Rich, brown-sugary pecan pie is made better with very toasty pecans and a whisper of orange blossom water. The flavor is as beautiful as it sounds: Orange Blossom Pecan Pie.
A shocking moment occurred during the development of this pecan pie recipe. My tester group (Dan and sons) was miffed when I brought plates of the pie to the table. When I say miffed, it’s really to say astonished.
“What the heck is this?” Michael asked.
“What the heck you talkin’ bout?” I asked.
When Steven learned the slice of heaven before him was pecan pie, his eyes got huge. “I always thought that was a pie to be avoided,” he said.
Even Dan chimed in with his revelation that he had never, not even once, had a forkful of pecan pie.
Aunt Louise’s assessment was invaluable: she’s always enjoyed pecan pie, though not as a favorite, but this one was GREAT.
If the occasion of taste-testing the pie is your first bite of pecan pie, your test notes are going to be a little different than say, mine, a veteran pecan pie baker and eater.
The recipe, I’ve found, need not change much from the traditional of eggs, brown sugar, Karo syrup (it’s okay here, if you ask me), pecans.
Still, there are tips for baking your pie that will take it into another stratosphere:
Toast the heck out of them. Taking care of course not to burn, which happens in a nanosecond with pecans. About 12 minutes at 350 degrees does it in my oven. The deep toastiness offsets the deep sweet of the pie and tastes only as all that is toasty does taste: incredible.
Also, chop the pecans. Though the top of a pecan pie with whole pecans artfully arranged is gorgeous, the cutting and eating of that pie is less than. Chopped pecans distribute throughout the filling better than whole pecans. Then, when you cut your pie, you can get nice, clean slices without having to try to cut through whole nuts that do not wish to be cleanly cut.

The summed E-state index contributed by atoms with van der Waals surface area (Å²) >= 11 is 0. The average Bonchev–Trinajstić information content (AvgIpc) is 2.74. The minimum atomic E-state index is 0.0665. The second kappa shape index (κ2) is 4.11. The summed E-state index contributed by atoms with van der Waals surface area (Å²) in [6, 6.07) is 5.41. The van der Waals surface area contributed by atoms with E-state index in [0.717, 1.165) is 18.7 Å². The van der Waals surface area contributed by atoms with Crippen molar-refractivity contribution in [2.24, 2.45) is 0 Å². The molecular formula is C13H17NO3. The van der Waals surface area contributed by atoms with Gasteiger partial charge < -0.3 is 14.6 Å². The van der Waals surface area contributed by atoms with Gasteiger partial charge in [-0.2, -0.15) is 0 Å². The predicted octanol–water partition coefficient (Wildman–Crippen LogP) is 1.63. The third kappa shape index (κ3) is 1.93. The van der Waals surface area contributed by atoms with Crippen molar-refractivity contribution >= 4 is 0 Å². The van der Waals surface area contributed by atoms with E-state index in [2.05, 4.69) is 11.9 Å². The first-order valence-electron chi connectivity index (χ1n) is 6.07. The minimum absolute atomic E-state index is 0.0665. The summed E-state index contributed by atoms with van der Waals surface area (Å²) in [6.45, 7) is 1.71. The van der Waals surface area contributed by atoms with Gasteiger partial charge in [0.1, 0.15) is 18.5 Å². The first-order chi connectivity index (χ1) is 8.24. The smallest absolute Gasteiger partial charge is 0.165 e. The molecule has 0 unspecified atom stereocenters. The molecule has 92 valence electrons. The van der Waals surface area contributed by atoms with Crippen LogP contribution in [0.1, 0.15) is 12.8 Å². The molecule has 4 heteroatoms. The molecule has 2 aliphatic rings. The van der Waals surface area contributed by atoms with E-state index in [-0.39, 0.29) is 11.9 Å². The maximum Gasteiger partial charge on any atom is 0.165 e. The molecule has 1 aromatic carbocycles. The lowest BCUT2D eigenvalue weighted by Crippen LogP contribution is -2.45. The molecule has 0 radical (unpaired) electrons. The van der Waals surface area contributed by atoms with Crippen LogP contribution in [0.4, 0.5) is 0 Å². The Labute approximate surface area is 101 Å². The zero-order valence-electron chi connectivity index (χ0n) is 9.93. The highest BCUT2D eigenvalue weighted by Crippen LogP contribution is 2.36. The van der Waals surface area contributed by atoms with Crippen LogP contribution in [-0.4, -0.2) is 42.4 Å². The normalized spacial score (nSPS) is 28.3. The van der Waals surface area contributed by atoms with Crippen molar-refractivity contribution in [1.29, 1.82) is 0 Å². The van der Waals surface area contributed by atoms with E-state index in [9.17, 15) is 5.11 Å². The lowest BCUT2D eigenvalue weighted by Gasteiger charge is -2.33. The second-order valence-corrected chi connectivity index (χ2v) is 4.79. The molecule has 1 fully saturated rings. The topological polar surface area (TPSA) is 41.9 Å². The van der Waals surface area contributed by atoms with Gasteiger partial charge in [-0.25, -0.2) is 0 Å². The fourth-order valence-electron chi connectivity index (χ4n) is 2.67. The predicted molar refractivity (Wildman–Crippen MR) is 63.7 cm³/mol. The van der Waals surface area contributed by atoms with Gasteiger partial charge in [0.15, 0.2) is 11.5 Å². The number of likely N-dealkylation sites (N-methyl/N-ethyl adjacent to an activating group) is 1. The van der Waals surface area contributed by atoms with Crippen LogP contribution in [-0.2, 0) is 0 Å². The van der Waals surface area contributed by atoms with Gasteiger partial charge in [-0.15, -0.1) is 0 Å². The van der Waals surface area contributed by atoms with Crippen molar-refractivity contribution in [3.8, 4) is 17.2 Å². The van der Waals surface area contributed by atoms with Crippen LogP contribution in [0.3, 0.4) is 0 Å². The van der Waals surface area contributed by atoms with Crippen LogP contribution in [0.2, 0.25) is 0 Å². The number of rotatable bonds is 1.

The Brown Sugar:
Go for dark. Along the lines of the ultra-toasty pecans, dark brown sugar imparts deeper caramel, toffee-like flavor. Brown sugar is simply sugar with molasses in it. Dark brown sugar has more molasses than light.
The Extract Flavoring:
The aromatic extract: ORANGE BLOSSOM WATER! This pure flavor is simply made for anything to do with caramel. I still keep with some vanilla because I have to have vanilla here if only for the scent of it as I’m mixing the filling, then add equally as much orange blossom water.
You will notice that you’re not tasting flower water per se. As with the proper use of rose water, a whisper brings up the flavor of what’s being made rather than taking a starring role in and of itself.
If you can find anyone in your world who has never eaten pecan pie, perhaps this is their year for a bite. Which will lead to a whole piece, and loyalty to the pie forever more.
Orange Blossom Pecan Pie
What makes this pie recipe stand out from the others isn't so much the ratios or method as it is the ingredients. Go with dark brown sugar rather than light for more caramel flavor, toast the pecans deeply and chop them, and use orange blossom water in addition to vanilla.
Heat the oven to 350 degrees. Spread the pecans evenly on a sheet pan and toast in the oven for about 12 minutes, or until deep golden brown. Cool the nuts slightly, then chop. Reduce the oven heat to 325 degrees.
In a medium bowl, combine the melted butter with the brown sugar and salt, stirring until there are no lumps.
Add the eggs and stir until combined. Add the corn syrup and continue stirring until well-incorporated.
Stir in the vanilla, orange blossom water, and pecans.
Bake the pie until the center is set but still soft, about 40-50 minutes. Keep an eye out at about 30 minutes and keep checking so as not to overbake the pie; baking times can really vary with pecan pie and your oven, so it may take longer or not as long as noted here. A pie ring or foil can be used to prevent the crust edges from overbaking.
Cool the pie for at least two hours before serving.